I am a geographer and paleoclimatologist interested in the lessons of the past for understanding our present-day climate change predicament, especially here in the North American Southwest. This region has experienced arid conditions since the start of the 21st century. In Southern California this has resulted in “Perfect Drought” conditions, with negative impacts on local water resources, supplies from northern California, and water from the Colorado basin. Allocations from the Colorado River were based on optimistic estimates in the 1930s of long-term average discharge. This over-allocation underscores the problems with relying upon short temporal data sets to set long-term resource policy. An important question is whether the Southwest is experiencing a temporary drought or a transition to a longer-term, more arid climate. One great unknown is how the Pacific Ocean and the El Nino – Southern Oscillation (ENSO) system will respond to increasing global temperatures. Empirical data from the 20th century and climate model predictions are inconsistent. I have been approaching this question by examining how previous prolonged episodes of climate warming have impacted the ocean and the hydroclimatology of the Southwest. Past warming periods include the Medieval Warm Period (~800-1300 AD) an Holocene Thermal Maximum (~8000 to 3000 years ago). Climate and ocean measurements are not available from these periods, but we can use natural records such as tree-ring chronologies and fossil diatom assemblages from lake sediments to provide proxy-based records of past hydrology and past ocean temperatures. Although such reconstructions are imperfect, the consistency of resu among different methods indicates that the eastern eastern Pacific has typically cooled during past warm periods and California has been particularly prone to increased aridity.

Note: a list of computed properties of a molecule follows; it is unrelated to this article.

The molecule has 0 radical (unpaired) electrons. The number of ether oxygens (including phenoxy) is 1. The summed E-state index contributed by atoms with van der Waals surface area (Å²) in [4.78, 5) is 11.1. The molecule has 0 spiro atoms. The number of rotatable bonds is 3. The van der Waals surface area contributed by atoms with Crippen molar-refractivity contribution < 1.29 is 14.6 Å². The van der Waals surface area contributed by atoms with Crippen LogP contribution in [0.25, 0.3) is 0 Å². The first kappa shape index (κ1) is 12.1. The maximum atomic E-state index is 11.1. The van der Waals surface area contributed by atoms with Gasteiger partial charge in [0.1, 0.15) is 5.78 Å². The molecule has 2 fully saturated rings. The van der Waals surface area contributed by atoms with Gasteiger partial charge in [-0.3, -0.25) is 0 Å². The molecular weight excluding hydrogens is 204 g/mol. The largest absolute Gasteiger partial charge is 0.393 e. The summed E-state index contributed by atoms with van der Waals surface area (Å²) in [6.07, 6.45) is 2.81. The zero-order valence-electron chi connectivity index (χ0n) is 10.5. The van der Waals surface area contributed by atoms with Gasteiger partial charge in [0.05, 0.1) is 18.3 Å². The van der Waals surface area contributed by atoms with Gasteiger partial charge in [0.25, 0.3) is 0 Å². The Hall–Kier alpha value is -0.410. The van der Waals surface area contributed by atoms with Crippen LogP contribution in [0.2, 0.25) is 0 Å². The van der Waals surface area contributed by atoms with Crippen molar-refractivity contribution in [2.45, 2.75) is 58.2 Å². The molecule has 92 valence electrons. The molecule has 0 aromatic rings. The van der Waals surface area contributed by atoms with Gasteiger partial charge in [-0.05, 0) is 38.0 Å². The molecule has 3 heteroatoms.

I am interested in the ecology and evolution of infectious diseases, and I build mathematical models of disease spread and test them against epidemiological data to better understand disease dynamics. From HIV to pandemic influenza, most infectious diseases of humans originate in other animal species, and many (like rabies or West Nile virus) cross the animal-human boundary all the time. These shared animal-human pathogens, known as zoonoses, impose heavy health burdens worldwide and are difficult to study and control because of their complex ecology. For example, they often have multiple host species interwoven with complex environmental influences. Mathematical models are a vital tool to tackle this complexity. In a recent study I led a team of scientists in an effort to identify shared patterns among zoonotic infections and set priorities for future research. We found that models have helped build basic understanding and health policy for infections like SARS, pandemic flu, and “mad cow” disease. However, we also found that research efforts have been heavily skewed to these particular diseases, and that little or no work has been done on many other globally significant diseases. There are also important gaps in modeling of crucial processes such as animal-to-human disease transmiss and the rapid evolution of pathogens once they’re circulating among humans. We have proposed steps for the research community to address these shortcomings and propel the global fight against zoonoses – and I am pursuing these aims in my lab at UCLA, where I work on zoonose such as SARS, human monkeypox and leptospirosis.